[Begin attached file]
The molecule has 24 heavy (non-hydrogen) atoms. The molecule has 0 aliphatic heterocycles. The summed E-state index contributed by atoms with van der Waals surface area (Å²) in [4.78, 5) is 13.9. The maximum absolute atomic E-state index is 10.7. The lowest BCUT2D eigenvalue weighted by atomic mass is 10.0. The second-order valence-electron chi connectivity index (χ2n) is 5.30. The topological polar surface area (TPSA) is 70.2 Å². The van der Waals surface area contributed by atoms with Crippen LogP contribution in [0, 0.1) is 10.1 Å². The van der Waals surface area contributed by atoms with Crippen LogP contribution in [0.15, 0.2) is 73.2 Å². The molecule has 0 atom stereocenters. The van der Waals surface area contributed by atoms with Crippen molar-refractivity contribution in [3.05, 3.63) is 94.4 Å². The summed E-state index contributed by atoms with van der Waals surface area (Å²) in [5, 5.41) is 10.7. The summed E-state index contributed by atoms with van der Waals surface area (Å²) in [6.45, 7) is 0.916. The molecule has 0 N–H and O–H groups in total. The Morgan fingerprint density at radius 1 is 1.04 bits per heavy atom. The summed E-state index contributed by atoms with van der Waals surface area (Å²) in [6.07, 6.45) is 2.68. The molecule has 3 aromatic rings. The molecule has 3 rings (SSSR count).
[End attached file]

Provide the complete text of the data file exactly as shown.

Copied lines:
The molecule has 24 heavy (non-hydrogen) atoms. The molecule has 0 aliphatic heterocycles. The summed E-state index contributed by atoms with van der Waals surface area (Å²) in [4.78, 5) is 13.9. The maximum absolute atomic E-state index is 10.7. The lowest BCUT2D eigenvalue weighted by atomic mass is 10.0. The second-order valence-electron chi connectivity index (χ2n) is 5.30. The topological polar surface area (TPSA) is 70.2 Å². The van der Waals surface area contributed by atoms with Crippen LogP contribution in [0, 0.1) is 10.1 Å². The van der Waals surface area contributed by atoms with Crippen LogP contribution in [0.15, 0.2) is 73.2 Å². The molecule has 0 atom stereocenters. The van der Waals surface area contributed by atoms with Crippen molar-refractivity contribution in [3.05, 3.63) is 94.4 Å². The summed E-state index contributed by atoms with van der Waals surface area (Å²) in [5, 5.41) is 10.7. The summed E-state index contributed by atoms with van der Waals surface area (Å²) in [6.45, 7) is 0.916. The molecule has 0 N–H and O–H groups in total. The Morgan fingerprint density at radius 1 is 1.04 bits per heavy atom. The summed E-state index contributed by atoms with van der Waals surface area (Å²) in [6.07, 6.45) is 2.68. The molecule has 3 aromatic rings. The molecule has 3 rings (SSSR count).